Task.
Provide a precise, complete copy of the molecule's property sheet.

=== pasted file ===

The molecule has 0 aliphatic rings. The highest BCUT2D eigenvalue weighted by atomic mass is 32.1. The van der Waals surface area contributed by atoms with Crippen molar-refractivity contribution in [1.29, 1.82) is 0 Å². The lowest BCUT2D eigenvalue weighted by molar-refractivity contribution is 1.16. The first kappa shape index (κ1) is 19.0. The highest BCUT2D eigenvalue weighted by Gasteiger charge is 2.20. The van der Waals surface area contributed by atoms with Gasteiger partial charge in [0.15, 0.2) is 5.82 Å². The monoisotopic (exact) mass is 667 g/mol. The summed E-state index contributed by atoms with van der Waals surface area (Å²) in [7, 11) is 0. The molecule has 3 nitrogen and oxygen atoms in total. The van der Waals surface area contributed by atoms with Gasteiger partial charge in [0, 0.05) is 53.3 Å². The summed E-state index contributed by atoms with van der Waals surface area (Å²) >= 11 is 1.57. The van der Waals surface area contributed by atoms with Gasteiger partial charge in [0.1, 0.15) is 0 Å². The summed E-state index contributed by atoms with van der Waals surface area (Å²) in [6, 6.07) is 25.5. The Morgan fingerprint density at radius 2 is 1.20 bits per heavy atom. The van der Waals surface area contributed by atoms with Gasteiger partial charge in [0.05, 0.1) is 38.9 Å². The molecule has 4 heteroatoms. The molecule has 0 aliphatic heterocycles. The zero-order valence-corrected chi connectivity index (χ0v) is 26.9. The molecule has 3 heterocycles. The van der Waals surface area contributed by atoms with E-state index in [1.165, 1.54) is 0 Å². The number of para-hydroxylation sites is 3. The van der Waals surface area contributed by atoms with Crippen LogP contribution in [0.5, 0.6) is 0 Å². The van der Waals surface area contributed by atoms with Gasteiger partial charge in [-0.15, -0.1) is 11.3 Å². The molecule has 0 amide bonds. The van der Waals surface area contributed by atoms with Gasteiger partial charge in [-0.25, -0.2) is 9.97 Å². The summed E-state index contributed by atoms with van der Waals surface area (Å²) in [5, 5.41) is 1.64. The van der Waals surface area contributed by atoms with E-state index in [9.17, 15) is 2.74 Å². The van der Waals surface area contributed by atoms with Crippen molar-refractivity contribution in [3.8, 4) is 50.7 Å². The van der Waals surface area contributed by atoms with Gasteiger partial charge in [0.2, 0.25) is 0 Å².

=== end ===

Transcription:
The molecule has 0 aliphatic rings. The highest BCUT2D eigenvalue weighted by atomic mass is 32.1. The van der Waals surface area contributed by atoms with Crippen molar-refractivity contribution in [1.29, 1.82) is 0 Å². The lowest BCUT2D eigenvalue weighted by molar-refractivity contribution is 1.16. The first kappa shape index (κ1) is 19.0. The highest BCUT2D eigenvalue weighted by Gasteiger charge is 2.20. The van der Waals surface area contributed by atoms with Gasteiger partial charge in [0.15, 0.2) is 5.82 Å². The monoisotopic (exact) mass is 667 g/mol. The summed E-state index contributed by atoms with van der Waals surface area (Å²) in [7, 11) is 0. The molecule has 3 nitrogen and oxygen atoms in total. The van der Waals surface area contributed by atoms with Gasteiger partial charge in [0, 0.05) is 53.3 Å². The summed E-state index contributed by atoms with van der Waals surface area (Å²) >= 11 is 1.57. The van der Waals surface area contributed by atoms with Gasteiger partial charge in [0.1, 0.15) is 0 Å². The summed E-state index contributed by atoms with van der Waals surface area (Å²) in [6, 6.07) is 25.5. The Morgan fingerprint density at radius 2 is 1.20 bits per heavy atom. The van der Waals surface area contributed by atoms with Gasteiger partial charge in [0.05, 0.1) is 38.9 Å². The molecule has 4 heteroatoms. The molecule has 0 aliphatic heterocycles. The zero-order valence-corrected chi connectivity index (χ0v) is 26.9. The molecule has 3 heterocycles. The van der Waals surface area contributed by atoms with E-state index in [1.165, 1.54) is 0 Å². The number of para-hydroxylation sites is 3. The van der Waals surface area contributed by atoms with Crippen LogP contribution in [0.5, 0.6) is 0 Å². The van der Waals surface area contributed by atoms with Gasteiger partial charge in [-0.15, -0.1) is 11.3 Å². The molecule has 0 amide bonds. The van der Waals surface area contributed by atoms with Gasteiger partial charge in [-0.25, -0.2) is 9.97 Å². The summed E-state index contributed by atoms with van der Waals surface area (Å²) in [5, 5.41) is 1.64. The van der Waals surface area contributed by atoms with E-state index in [9.17, 15) is 2.74 Å². The van der Waals surface area contributed by atoms with Crippen molar-refractivity contribution in [3.8, 4) is 50.7 Å². The van der Waals surface area contributed by atoms with Gasteiger partial charge in [0.2, 0.25) is 0 Å².